It’s not quite rosé, nor is it your typical sparkling.

A pét-nat (which it’s so lovingly called today) is a sparkling wine that’s made by a method so ancient that the French call it “methodé ancestrale”. Up until about a decade ago, this unique genre was pretty hard to find, but the hip alternative to Champagne and prosecco has joined the growing list of jargon that’s taken over wine lists recently. Here’s a lowdown on what this trendy label means, and why you should try this new old-school wine at your next visit to the wine bar.

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What is pét-nat?

Think of pét-nat as the wild cousin to Champagne and sparkling wine. Unlike sparkling wine however — which add sugar and yeast to still wine to trigger a second fermentation to produce bubbles — pét-nat is only partially fermented before being bottled.

The fermentation process then continues in the bottle where the rest of the carbon dioxide produced is trapped, and later absorbed into the wine after a period of rest, hence a name that roughly translates to “naturally sparkling.”

Sounds pretty straightforward but production didn’t use to be so simple. The sparkler actually pre-dates Champagne to go back centuries, having originated in the 16th century by monks residing in Limoux in the South of France. These ancient winemakers had to deal with seasonal temperature changes which caused the bottles to explode because of the pressure created from the carbon dioxide.

The process might’ve been perfected today to avoid lawsuits and fatalities — often with the help of modern refrigeration — but that is the essence of pétillant naturel. This informal, unpretentious sparkling wine can be made from any grape so it’s not limited to white, rosé, or red, and can be bottled in styles that span from unfiltered, cloudy, and with yeast sediment to clean-as-a-whistle crystal clear.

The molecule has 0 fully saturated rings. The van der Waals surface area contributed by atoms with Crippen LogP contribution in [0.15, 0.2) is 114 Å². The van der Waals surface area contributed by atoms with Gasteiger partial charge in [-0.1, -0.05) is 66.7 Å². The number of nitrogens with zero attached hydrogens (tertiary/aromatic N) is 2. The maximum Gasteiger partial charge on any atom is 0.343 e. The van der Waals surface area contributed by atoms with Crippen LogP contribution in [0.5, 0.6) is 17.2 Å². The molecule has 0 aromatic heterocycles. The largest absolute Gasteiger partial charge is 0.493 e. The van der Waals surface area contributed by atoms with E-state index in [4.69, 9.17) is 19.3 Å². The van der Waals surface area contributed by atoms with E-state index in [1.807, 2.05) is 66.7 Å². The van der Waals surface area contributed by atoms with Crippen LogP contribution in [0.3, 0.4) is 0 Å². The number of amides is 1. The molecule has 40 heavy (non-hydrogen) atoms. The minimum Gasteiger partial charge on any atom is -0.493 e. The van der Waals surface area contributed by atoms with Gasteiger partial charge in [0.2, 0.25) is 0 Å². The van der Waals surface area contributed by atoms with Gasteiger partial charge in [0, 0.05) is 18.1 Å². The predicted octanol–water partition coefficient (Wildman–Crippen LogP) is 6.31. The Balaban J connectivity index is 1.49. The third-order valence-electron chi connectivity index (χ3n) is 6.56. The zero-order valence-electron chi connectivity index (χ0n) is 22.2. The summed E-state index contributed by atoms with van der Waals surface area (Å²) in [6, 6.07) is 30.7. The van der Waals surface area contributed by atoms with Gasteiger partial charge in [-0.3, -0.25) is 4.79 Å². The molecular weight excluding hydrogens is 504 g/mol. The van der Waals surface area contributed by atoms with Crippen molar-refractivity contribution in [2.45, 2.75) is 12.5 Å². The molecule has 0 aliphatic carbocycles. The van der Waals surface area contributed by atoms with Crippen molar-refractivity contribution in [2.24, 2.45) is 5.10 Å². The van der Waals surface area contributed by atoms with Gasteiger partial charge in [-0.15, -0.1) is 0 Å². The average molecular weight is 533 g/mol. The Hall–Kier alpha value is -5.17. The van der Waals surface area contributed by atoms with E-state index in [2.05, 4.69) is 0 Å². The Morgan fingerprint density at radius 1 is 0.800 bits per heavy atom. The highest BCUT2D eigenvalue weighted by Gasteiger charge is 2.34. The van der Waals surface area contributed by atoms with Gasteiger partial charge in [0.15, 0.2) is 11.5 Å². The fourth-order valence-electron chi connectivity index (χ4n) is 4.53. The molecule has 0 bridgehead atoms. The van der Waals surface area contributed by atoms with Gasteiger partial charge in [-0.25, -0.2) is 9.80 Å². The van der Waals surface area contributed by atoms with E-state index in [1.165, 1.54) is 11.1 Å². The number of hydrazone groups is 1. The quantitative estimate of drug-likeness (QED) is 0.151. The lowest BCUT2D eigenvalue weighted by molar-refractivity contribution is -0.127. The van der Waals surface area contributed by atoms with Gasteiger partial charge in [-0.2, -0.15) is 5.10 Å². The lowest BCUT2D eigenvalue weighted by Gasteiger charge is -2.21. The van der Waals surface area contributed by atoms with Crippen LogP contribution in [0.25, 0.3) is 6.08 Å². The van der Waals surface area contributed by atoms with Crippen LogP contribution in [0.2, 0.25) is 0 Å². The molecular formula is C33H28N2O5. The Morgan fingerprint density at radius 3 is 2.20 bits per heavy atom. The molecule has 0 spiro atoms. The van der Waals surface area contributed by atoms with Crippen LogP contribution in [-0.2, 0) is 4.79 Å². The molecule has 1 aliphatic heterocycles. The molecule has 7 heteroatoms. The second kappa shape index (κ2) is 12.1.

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How to recognise a pét-nat

Some producers are helpful enough to put “pét-nat” or “pétillant naturel” on their labels, but otherwise you’ll want to look out for terms like “methode ancestral” or “bottle fermented”. The current leading areas that continue to make this fizzy varietal continues to be the Loire Valley in Limoux, but the Italians are catching up with “col fondo”, which is essentially pét-nat Prosecco. 

They’re are also usually bottled with a crown cap (think beer and old coke bottles) instead of cork and a muselet. 

If you’re still unsure, just pop one open and have a sip. Typical winemaking involves so much control, from the types of grapes and temperature to the fermentation and aging process, but every bottle of pét-nat wine is different. This eccentricity can mean that for every bottle that’s straightforward and easy-drinking, there is another that’s incredible complex and nuanced. Some take on a similar yeasty flavour associated with Champagne, while others simply taste like freshly fermented juice. This might sound like serious inconsistency but the randomness — quite ironically — makes any flaw less glaring as compared to processed wines.

Because no additional sugars or preservatives are added, it’s also a much healthier alternative to prosecco — which is usually loaded with both. Unlike the stoic world of wine however, this rustic sparkler is its own universe, and reminds us to let go and go with the flow — a philosophy all of us could do with today.

This article first appeared on Lifestyle Asia Singapore.

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